2.3. Agronomic Parameters Measurement

Immediately following spectral measurements, the leaf area index (LAI) was measured using the LAI-2000 Plant Canopy Analyzer (LI-COR Inc., Lincoln, NE, USA) with spectrometric measurements at the same position and gained by destructive sampling. The wheat was cut at the ground level and wet weights were recorded in 0.24 m2. Each plant was then dried at 70°C for 3 d and the dry weight was recorded. Dry plant material was then milled and analyzed in the laboratory. Total N content was estimated using a dry combustion method in a Dumas Elementary Analyser (Macro-N, Foss Heraeus, Hanau, Germany) [34].

The spectral measurements positions of the wheat leaves were collected using a hole puncher (diameter, 0.4 cm). Then, about 0.2 g wheat leaves of each sample was punched off in the laboratory. The selected samples were placed in 95% ethanol or acetone solution and allowed to stand for 24 hr in the dark. Following the 24-hr treatment, the leaves were white-green in color. Finally, leaf pigment density was measured using a colorimetric spectro-photometer. Absorbance of the supernatant was measured at 645, 652 and 663 nm, and chlorophyll a plus chlorophyll b content per unit leaf area was then calculated by the method of McKinney [35].

2.4. Selection of Spectral Indices

This study tested the spectral indices that were considered to be good candidates for estimation of plant chlorophyll content and LAI (Table 1) [11], [31], [36][37].

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Table 1. Summary of spectral indices, wavebands and citations for LAI, nitrogen uptake and total chlorophyll content in this paper.

doi:10.1371/journal.pone.0072736.t001

2.5. Statistical Analysis

Linear and nonlinear regression analysis was carried out using the biomass dry weight, OSAVI and OSAVI×biomass dry weight (the product of OSAVI and biomass dry weight) as independent variables, and the LAI, total Chl content, and N uptake (leaves yield N concentration of measured leaves) as dependent variables.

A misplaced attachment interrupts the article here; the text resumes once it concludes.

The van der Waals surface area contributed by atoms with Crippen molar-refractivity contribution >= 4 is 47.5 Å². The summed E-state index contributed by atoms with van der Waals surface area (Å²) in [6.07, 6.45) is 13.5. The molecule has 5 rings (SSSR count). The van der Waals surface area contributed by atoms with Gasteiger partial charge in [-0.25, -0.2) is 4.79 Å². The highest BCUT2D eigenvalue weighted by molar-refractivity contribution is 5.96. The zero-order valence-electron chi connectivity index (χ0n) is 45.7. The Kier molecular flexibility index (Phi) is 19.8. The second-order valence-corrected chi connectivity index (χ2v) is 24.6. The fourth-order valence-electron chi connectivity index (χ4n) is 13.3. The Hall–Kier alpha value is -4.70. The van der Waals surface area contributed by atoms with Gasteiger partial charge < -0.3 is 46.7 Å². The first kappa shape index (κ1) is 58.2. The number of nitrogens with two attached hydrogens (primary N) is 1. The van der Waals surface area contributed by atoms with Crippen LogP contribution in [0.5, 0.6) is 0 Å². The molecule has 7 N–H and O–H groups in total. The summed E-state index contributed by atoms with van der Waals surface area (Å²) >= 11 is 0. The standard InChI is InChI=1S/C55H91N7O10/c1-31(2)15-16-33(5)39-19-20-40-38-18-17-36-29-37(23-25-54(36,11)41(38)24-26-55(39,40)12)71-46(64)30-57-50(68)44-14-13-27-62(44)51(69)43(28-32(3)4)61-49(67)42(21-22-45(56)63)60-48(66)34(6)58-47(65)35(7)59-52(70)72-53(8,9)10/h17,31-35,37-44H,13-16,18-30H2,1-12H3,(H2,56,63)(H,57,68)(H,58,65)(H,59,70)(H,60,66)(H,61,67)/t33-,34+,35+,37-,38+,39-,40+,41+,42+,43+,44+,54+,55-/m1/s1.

Statistically significant (p<0.05 or 0.01) coefficients of determination (R2) between three crop parameters (LAI, total Chl content, N uptake) and new vegetation indices or biomass dry weight were analyzed using SPSS software (16.0, SPSS, Chicago, IIIinois, USA). The R2 and root mean square error (RMSE) were used as metrics for quantifying the amount of variation explained by the relationships developed, as well as their accuracy. The performance of the model was evaluated through R2 and RMSE for the estimation of in-situ measured LAI, total Chl content and N uptake. Generally, the performance of the model was estimated by comparing the differences of the R2 and RMSE between the measured value and predicted value. The higher the R2 and the lower the RMSE were, the higher the precision and accuracy of model to predict agronomic parameters was considered to be.

Results

3.1. Leaf Area Index (LAI)

A significant relationship was found between the OSAVI and LAI for the selected data, ranging from all growth stages of wheat across 2009 (Figure 1a). As noted above, the OSAVI was calculated and measured for each stage by averaging ASD-2500 sensor readings from taken at the vertical height of the canopy at 1.0 m. Steven showed that the LAI has a strong relationship with the OSAVI [38]. Figure 1a has shown that for the OSAVI index, there was a problem with saturation at later growth stages in wheat, determination coefficient (R2) value was 0.536. It is mainly for this reason that the OSAVI was not sensitive to the LAI (ranges from 4 to 6) at later growth stages. Possibly, this was because the band combination only considered the visible and near-infrared bands and was thus affected by environmental conditions.

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Figure 1. The coefficient of determination (R2) between OSAVI, biomass dry weight (BDW), BDW×OSAVI and LAI under the different nitrogen treatments for wheat (n = 90).

Note: Probability levels are indicated by n.s., * and ** for ‘not significant’, 0.05, and 0.01, respectively.

doi:10.1371/journal.pone.0072736.g001

Biomass dry weight and LAI were highly correlated (R2 = 0.688, P<0.01), independent of the area the wheat occupied. At earlier growth stages, the correlation between biomass dry weight and LAI (Figure 1b) was better than that between OSAVI and LAI (Figure 1a), R2 value was 0.688. The improvement was even greater at later growth stages. This is important because it indicates that biomass dry weight can be used to estimate wheat LAI, and to compensate for the OSAVI’s lack of sensitivity to the later growth stages changes in LAI. So, we used the OSAVI×biomass dry weight (BDW) index to estimate LAI changes using the data from all growth stages in wheat. The results showed that the OSAVI×BDW index was a good predictor of LAI, though the biomass dry weight alone was a more accurate predictor (Figure 1c). We performed non-linear regression on the OSAVI×BDW and LAI at all growth stages, and the resulting R2 was 0.672. These results suggested that the OSAVI×biomass dry weight index was an improvement over the OSAVI index, because the OSAVI alone was not sensitive to LAI changes at later growth stages.